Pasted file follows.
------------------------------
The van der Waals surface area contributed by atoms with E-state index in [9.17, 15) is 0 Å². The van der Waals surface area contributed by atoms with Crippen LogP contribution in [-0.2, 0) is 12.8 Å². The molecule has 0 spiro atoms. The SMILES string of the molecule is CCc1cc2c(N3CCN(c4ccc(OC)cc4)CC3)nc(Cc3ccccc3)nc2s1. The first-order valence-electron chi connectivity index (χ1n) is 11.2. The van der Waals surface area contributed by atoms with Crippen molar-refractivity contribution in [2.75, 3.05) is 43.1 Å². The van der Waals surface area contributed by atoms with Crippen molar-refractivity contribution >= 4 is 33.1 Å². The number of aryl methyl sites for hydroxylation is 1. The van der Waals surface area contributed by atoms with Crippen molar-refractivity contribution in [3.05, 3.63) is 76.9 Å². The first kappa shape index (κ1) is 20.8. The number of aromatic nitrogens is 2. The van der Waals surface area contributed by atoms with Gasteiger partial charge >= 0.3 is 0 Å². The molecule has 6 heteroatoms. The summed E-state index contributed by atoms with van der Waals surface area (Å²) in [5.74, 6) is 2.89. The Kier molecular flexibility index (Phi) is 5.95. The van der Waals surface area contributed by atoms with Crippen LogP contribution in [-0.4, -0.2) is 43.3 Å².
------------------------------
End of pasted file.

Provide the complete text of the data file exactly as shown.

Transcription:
The van der Waals surface area contributed by atoms with E-state index in [9.17, 15) is 0 Å². The van der Waals surface area contributed by atoms with Crippen LogP contribution in [-0.2, 0) is 12.8 Å². The molecule has 0 spiro atoms. The SMILES string of the molecule is CCc1cc2c(N3CCN(c4ccc(OC)cc4)CC3)nc(Cc3ccccc3)nc2s1. The first-order valence-electron chi connectivity index (χ1n) is 11.2. The van der Waals surface area contributed by atoms with Crippen molar-refractivity contribution in [2.75, 3.05) is 43.1 Å². The van der Waals surface area contributed by atoms with Crippen molar-refractivity contribution >= 4 is 33.1 Å². The number of aryl methyl sites for hydroxylation is 1. The van der Waals surface area contributed by atoms with Crippen molar-refractivity contribution in [3.05, 3.63) is 76.9 Å². The first kappa shape index (κ1) is 20.8. The number of aromatic nitrogens is 2. The van der Waals surface area contributed by atoms with Gasteiger partial charge >= 0.3 is 0 Å². The molecule has 6 heteroatoms. The summed E-state index contributed by atoms with van der Waals surface area (Å²) in [5.74, 6) is 2.89. The Kier molecular flexibility index (Phi) is 5.95. The van der Waals surface area contributed by atoms with Crippen LogP contribution in [-0.4, -0.2) is 43.3 Å².